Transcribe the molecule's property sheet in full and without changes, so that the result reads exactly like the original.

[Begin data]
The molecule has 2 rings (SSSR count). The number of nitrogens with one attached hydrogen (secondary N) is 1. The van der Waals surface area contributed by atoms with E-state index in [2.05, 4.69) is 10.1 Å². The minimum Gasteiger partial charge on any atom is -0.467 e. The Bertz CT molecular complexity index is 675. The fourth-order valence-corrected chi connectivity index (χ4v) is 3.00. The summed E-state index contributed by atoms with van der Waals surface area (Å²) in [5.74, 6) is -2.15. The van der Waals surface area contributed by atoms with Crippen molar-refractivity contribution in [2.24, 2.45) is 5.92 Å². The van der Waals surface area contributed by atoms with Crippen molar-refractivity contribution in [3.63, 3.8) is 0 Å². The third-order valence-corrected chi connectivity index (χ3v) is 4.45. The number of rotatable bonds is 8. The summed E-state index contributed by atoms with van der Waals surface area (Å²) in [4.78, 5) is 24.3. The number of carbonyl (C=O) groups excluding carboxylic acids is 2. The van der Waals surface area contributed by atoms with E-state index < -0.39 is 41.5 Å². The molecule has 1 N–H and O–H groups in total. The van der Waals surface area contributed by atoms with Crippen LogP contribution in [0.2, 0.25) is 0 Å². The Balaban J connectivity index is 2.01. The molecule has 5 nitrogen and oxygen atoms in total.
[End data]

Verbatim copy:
The molecule has 2 rings (SSSR count). The number of nitrogens with one attached hydrogen (secondary N) is 1. The van der Waals surface area contributed by atoms with E-state index in [2.05, 4.69) is 10.1 Å². The minimum Gasteiger partial charge on any atom is -0.467 e. The Bertz CT molecular complexity index is 675. The fourth-order valence-corrected chi connectivity index (χ4v) is 3.00. The summed E-state index contributed by atoms with van der Waals surface area (Å²) in [5.74, 6) is -2.15. The van der Waals surface area contributed by atoms with Crippen molar-refractivity contribution in [2.24, 2.45) is 5.92 Å². The van der Waals surface area contributed by atoms with Crippen molar-refractivity contribution in [3.63, 3.8) is 0 Å². The third-order valence-corrected chi connectivity index (χ3v) is 4.45. The number of rotatable bonds is 8. The summed E-state index contributed by atoms with van der Waals surface area (Å²) in [4.78, 5) is 24.3. The number of carbonyl (C=O) groups excluding carboxylic acids is 2. The van der Waals surface area contributed by atoms with E-state index < -0.39 is 41.5 Å². The molecule has 1 N–H and O–H groups in total. The van der Waals surface area contributed by atoms with Crippen LogP contribution in [0.2, 0.25) is 0 Å². The Balaban J connectivity index is 2.01. The molecule has 5 nitrogen and oxygen atoms in total.